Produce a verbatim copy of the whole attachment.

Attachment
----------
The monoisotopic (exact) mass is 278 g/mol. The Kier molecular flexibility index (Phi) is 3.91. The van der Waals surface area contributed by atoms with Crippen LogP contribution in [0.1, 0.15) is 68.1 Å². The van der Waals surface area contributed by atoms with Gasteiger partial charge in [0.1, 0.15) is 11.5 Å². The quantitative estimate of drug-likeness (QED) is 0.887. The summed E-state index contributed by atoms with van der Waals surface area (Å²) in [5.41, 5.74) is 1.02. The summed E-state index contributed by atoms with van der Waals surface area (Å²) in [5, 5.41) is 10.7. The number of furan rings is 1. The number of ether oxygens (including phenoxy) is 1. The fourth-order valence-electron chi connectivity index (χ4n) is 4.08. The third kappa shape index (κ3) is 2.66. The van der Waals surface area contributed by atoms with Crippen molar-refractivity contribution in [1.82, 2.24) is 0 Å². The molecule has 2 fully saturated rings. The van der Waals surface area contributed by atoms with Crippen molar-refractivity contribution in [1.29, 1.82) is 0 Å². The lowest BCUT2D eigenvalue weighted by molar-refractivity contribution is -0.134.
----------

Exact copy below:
The monoisotopic (exact) mass is 278 g/mol. The Kier molecular flexibility index (Phi) is 3.91. The van der Waals surface area contributed by atoms with Crippen LogP contribution in [0.1, 0.15) is 68.1 Å². The van der Waals surface area contributed by atoms with Gasteiger partial charge in [0.1, 0.15) is 11.5 Å². The quantitative estimate of drug-likeness (QED) is 0.887. The summed E-state index contributed by atoms with van der Waals surface area (Å²) in [5.41, 5.74) is 1.02. The summed E-state index contributed by atoms with van der Waals surface area (Å²) in [5, 5.41) is 10.7. The number of furan rings is 1. The number of ether oxygens (including phenoxy) is 1. The fourth-order valence-electron chi connectivity index (χ4n) is 4.08. The third kappa shape index (κ3) is 2.66. The van der Waals surface area contributed by atoms with Crippen molar-refractivity contribution in [1.82, 2.24) is 0 Å². The molecule has 2 fully saturated rings. The van der Waals surface area contributed by atoms with Crippen molar-refractivity contribution in [1.29, 1.82) is 0 Å². The lowest BCUT2D eigenvalue weighted by molar-refractivity contribution is -0.134.